Now don’t get me wrong, the Government’s BPS target is laudable. But, here is the issue: NCEA Level 2 foundation skills, the skills required by employers and work competence are not the same. Yes, there are crossovers, but at the end of the day, NCEA qualifications, whatever way they are packaged, are primarily focused on providing the foundation for young people to progress into tertiary education rather than work.
The transitions that school leavers make are extremely important and can have a profound impact on their future outcomes, wellbeing and work readiness or ‘worth’ to employers. Education data shows that 64% of domestic school leavers transitions into tertiary education in the year after leaving school with 29% undertaking university study and 35% entering into sub-degree tertiary education (i.e., going to a polytech, a private training establishment or entering industry training).
Of young people transitioning into tertiary education, the government wants them to achieve at higher levels. The economic rationale is simple – individuals, the economy and society benefits from young people gaining a tertiary education. The government is explicit about this in its BPS target to have 55% of 25–34 year olds with have a tertiary qualification at Level 4 or above by 2017 (53.8% in 2013).
I am not so concerned about these 64% percent of school leavers. The vast majority have an NCEA Level 2 qualification (71%). By the time they graduate they will, hopefully, have demonstrated an ability to grasp a subject matter, progress it, and then demonstrate competencies in it. Yes, there are tensions between employers and educationalists around some of this stuff, but in the grand scheme of things, I don’t think this is where greatest gains are to be had.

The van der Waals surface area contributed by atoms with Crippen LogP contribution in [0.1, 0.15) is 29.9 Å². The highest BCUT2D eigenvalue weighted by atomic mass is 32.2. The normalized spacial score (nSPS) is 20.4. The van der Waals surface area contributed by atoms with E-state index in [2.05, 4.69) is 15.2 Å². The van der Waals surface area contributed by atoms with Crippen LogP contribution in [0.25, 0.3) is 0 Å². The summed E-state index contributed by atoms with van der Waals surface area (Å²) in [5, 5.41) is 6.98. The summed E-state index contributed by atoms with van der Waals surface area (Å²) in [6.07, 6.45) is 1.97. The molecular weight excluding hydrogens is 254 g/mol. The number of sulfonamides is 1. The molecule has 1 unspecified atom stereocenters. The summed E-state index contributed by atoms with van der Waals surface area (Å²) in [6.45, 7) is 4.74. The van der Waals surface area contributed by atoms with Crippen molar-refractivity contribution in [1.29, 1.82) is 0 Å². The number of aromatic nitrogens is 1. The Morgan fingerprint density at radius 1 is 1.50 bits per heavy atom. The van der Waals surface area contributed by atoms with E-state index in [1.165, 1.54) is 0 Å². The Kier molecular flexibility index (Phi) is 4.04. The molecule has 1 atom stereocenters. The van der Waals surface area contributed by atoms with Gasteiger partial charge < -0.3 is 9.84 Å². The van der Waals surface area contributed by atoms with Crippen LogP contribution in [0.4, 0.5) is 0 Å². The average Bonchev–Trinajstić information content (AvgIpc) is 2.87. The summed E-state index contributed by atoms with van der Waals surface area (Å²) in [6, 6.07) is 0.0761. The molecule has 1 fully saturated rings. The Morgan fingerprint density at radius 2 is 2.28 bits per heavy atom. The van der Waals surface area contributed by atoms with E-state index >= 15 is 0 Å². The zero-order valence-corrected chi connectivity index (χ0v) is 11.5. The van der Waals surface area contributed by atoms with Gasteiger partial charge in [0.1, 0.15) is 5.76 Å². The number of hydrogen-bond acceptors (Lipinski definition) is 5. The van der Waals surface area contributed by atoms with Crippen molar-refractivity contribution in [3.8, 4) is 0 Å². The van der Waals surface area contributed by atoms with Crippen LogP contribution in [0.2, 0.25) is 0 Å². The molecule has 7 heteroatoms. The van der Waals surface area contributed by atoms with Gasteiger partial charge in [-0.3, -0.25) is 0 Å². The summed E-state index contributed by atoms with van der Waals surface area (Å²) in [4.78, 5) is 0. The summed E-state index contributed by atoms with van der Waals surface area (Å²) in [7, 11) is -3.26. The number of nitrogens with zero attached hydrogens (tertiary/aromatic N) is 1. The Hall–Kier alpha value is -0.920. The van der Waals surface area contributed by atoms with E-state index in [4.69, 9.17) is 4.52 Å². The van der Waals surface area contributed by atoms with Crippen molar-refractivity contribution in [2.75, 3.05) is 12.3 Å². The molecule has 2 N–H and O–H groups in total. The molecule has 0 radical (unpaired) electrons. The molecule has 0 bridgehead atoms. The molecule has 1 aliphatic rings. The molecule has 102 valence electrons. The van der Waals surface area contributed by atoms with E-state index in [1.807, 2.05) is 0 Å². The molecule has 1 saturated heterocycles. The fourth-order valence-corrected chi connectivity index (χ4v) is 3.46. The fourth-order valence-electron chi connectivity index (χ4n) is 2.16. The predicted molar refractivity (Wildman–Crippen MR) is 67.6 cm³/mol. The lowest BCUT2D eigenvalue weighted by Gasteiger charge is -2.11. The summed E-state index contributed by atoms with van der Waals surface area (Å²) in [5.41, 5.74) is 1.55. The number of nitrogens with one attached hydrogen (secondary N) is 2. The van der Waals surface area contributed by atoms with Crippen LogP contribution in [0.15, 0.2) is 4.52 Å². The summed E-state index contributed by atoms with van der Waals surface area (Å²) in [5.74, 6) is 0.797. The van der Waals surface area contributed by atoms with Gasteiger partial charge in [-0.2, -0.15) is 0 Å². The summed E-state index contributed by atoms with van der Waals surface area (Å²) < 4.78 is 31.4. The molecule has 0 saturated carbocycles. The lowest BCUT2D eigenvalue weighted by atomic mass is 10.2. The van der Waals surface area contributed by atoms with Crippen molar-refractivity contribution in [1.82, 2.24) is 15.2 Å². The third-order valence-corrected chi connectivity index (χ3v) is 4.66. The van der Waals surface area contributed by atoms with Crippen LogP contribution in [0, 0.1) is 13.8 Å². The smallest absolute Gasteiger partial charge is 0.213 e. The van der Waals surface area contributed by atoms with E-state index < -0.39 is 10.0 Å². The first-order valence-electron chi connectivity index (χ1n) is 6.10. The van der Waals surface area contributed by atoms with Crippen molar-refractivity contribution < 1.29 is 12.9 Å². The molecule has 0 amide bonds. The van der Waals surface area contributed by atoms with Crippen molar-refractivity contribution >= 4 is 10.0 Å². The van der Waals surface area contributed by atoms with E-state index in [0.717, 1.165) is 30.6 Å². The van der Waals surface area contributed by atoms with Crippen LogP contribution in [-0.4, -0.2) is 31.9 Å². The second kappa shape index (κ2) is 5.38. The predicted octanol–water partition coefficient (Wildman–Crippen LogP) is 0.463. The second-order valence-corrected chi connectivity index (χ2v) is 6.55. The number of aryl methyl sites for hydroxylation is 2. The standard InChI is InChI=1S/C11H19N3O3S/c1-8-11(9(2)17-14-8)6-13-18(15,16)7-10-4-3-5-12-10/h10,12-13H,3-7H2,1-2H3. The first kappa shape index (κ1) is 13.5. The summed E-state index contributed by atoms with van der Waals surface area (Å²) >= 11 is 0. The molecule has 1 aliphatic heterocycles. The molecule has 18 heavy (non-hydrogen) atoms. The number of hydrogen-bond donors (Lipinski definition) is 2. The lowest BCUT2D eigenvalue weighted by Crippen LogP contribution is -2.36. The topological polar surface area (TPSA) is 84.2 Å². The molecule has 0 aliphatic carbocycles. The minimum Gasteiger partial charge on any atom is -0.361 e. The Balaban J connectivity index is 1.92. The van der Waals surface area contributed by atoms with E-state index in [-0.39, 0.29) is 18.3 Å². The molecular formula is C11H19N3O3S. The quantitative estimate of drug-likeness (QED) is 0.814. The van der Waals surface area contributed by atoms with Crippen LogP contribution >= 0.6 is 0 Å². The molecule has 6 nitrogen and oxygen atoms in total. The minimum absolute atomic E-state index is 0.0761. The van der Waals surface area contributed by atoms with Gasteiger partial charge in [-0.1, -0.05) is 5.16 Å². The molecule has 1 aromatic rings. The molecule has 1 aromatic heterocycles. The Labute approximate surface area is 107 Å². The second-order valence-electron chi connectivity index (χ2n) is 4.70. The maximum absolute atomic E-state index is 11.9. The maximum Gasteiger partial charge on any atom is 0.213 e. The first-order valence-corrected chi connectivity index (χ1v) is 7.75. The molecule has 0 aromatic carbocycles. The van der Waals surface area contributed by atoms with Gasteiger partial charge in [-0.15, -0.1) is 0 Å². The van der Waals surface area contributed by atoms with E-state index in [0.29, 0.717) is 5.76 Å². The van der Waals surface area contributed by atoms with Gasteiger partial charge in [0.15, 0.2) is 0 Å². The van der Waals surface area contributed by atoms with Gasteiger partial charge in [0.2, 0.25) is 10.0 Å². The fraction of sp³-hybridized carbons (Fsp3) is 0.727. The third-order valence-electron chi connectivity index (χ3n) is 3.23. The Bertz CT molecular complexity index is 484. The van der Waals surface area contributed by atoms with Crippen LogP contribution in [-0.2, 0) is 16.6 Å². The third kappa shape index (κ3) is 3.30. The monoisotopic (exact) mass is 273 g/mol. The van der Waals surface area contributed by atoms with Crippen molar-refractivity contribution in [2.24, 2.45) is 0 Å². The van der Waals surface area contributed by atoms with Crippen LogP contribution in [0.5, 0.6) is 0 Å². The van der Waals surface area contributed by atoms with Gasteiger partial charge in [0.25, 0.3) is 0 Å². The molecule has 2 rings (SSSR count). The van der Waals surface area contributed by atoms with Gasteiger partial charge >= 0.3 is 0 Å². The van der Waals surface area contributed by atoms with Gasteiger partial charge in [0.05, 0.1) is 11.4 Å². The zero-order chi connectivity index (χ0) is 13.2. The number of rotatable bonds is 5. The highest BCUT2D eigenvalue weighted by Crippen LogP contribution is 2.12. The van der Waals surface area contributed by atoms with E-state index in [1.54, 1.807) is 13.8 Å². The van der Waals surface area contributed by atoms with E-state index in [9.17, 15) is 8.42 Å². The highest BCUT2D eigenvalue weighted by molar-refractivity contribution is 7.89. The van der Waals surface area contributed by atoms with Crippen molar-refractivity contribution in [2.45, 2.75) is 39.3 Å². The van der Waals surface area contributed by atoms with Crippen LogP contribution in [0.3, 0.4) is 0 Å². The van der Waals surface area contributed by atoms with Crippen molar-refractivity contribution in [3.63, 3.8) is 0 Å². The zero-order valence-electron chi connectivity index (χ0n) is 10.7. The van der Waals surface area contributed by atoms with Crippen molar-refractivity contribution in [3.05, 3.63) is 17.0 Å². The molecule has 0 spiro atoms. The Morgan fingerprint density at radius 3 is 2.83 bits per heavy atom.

So where does that leave the 36% of school leavers who don’t transition into tertiary education?
The transitions that school leavers make are extremely important and can have a profound impact on their future outcomes, wellbeing and work readiness or ‘worth’ to employers. Young people who do not transition into tertiary education are set off on a different trajectory than those that do. If this doesn’t concern you, then it should.
Only 57% of domestic school leavers who do not transition into tertiary education have an NCEA Level 2 or higher. Worse still, 18% have no formal school qualification. These are the people that most employers see applying for jobs. If these young people don’t find work, they are at risk of leaving the country or, worse, becoming what policy wonks term ‘not in employment, education or training’ (NEET).
There are initiatives to support these young people – but employers need to be engaged
The government has a few really good ideas for informing students about what employers are looking for and actually involving industry in the process. One such initiative is Vocational Pathways, its flagship education initiative, launched in 2013.